Former National Gay & Lesbian Task Force Executive Director Matt Foreman sends us the below Op/Ed piece on the Proposition 8 battle. Foreman is now program director at the Evelyn and Walter Haas, Jr. Fund. This essay is rather long and I have linked below to other LGBT blogs where it can be read in full, which I recommend.
California’s Proposition 8 – Ours to Lose?
Nope – It Was Always an Uphill climb. By Matt Foreman A lot of people have been saying that Prop 8 was our side’s to lose and that missteps by the No on 8 Campaign snatched defeat from the jaws of victory. Those analyses ignore hard core obstacles and fundamentals underlying the contest, including how hard it is to hold and move opinions on marriage in the narrow confines of a campaign. I need to start by saying that I had nothing to do with the No on 8 Campaign. Because the Evelyn & Walter Haas, Jr. Fund, where I work, has been so deeply involved in public education work in support of marriage equality, the law literally precluded any contact or coordination with the electoral campaign. So, as a purely armchair quarterback it’s pretty easy for me to catalogue things I – in my infinite wisdom – would have done differently. But I also know that even if everything- every single thing – had gone our way, it still would have been incredibly hard to win by anything more than a tiny margin. Here’s why. Putting Minority Rights Up to a Popular Vote: the Difficulty of Winning First off, it’s nearly impossible for minorities to win or defend their rights at the ballot box. Californians have demonstrated that time and again, voting to outlaw affirmative action, to deny grade school education and non-emergency medical care to undocumented children, and to specifically permit race discrimination in housing. This profound disadvantage was exacerbated by the fact that marriage is in a class by itself as an issue. Everyone has an intimate, personal relationship with marriage and has an opinion – usually visceral – about it. True, over time people are moving toward marriage – we’ve quite amazingly gained about one point per year since 2000. But within the narrow time constraints of a campaign – under 90 days – it is pure fancy to think there’s a “movable middle” on marriage. At best there was movable sliver. More on that in a bit….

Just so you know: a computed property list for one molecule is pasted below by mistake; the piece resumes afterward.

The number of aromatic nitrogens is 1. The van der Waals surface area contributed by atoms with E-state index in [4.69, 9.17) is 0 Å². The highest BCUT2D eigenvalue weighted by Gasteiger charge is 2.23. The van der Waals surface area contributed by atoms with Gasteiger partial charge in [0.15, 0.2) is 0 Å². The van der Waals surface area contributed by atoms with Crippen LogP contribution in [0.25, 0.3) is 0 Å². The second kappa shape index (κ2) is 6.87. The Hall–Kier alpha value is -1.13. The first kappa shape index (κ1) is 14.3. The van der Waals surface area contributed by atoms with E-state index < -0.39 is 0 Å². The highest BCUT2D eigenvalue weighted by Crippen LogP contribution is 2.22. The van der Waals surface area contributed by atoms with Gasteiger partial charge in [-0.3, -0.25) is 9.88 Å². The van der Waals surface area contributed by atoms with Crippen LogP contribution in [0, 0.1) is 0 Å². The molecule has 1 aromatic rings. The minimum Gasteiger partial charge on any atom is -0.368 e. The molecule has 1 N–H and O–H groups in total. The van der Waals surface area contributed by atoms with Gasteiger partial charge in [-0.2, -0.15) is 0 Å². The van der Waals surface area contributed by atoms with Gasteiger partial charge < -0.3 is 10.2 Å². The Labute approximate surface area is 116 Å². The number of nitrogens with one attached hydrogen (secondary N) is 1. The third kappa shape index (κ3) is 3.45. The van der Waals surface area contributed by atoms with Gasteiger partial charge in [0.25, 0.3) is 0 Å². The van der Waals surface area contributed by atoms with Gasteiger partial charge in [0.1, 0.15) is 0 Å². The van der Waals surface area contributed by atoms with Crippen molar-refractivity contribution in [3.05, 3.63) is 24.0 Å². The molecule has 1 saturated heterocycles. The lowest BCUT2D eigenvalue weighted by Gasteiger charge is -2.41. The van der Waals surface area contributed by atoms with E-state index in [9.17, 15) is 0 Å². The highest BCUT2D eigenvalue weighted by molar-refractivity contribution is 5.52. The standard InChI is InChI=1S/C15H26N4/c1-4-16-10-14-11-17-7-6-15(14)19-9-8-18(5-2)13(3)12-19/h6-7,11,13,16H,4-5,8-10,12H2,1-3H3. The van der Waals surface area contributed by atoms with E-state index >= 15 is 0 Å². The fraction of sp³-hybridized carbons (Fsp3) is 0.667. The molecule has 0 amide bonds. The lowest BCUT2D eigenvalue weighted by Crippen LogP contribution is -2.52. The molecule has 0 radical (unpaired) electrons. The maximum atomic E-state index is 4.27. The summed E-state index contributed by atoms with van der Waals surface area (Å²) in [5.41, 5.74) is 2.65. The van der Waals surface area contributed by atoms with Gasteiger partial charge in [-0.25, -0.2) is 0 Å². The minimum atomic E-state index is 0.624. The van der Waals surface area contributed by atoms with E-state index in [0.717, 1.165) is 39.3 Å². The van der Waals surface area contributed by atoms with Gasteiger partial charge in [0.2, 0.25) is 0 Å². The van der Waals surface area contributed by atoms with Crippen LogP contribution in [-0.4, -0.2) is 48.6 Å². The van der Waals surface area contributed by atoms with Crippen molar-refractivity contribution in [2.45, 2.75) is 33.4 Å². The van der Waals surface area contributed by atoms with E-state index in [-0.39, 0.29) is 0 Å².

JMG: Please continue reading Matt Foreman’s essay at Pam’s House Blend or Towleroad. Blogger doesn’t provide that fancy “after the jump” technology that allow lengthy posts to continue on a full page.